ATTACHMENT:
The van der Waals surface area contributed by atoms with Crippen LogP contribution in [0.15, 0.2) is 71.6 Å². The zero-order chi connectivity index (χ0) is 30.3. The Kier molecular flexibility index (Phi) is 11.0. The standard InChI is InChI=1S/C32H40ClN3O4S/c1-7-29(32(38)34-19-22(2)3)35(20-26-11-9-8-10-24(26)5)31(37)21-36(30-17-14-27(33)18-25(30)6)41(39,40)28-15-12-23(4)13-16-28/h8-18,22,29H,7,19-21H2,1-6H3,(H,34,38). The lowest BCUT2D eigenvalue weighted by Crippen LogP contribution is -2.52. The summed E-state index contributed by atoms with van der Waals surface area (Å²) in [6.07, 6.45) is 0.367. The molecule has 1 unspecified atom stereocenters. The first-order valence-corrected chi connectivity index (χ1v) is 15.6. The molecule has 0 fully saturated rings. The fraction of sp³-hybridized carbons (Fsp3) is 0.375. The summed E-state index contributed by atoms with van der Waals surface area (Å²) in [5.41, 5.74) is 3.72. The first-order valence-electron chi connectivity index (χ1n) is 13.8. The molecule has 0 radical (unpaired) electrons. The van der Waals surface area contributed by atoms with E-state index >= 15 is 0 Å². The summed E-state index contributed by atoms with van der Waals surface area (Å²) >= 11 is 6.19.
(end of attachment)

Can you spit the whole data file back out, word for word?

The van der Waals surface area contributed by atoms with Crippen LogP contribution in [0.15, 0.2) is 71.6 Å². The zero-order chi connectivity index (χ0) is 30.3. The Kier molecular flexibility index (Phi) is 11.0. The standard InChI is InChI=1S/C32H40ClN3O4S/c1-7-29(32(38)34-19-22(2)3)35(20-26-11-9-8-10-24(26)5)31(37)21-36(30-17-14-27(33)18-25(30)6)41(39,40)28-15-12-23(4)13-16-28/h8-18,22,29H,7,19-21H2,1-6H3,(H,34,38). The lowest BCUT2D eigenvalue weighted by Crippen LogP contribution is -2.52. The summed E-state index contributed by atoms with van der Waals surface area (Å²) in [6.07, 6.45) is 0.367. The molecule has 1 unspecified atom stereocenters. The first-order valence-corrected chi connectivity index (χ1v) is 15.6. The molecule has 0 fully saturated rings. The fraction of sp³-hybridized carbons (Fsp3) is 0.375. The summed E-state index contributed by atoms with van der Waals surface area (Å²) in [5.41, 5.74) is 3.72. The first-order valence-electron chi connectivity index (χ1n) is 13.8. The molecule has 0 radical (unpaired) electrons. The van der Waals surface area contributed by atoms with E-state index >= 15 is 0 Å². The summed E-state index contributed by atoms with van der Waals surface area (Å²) >= 11 is 6.19.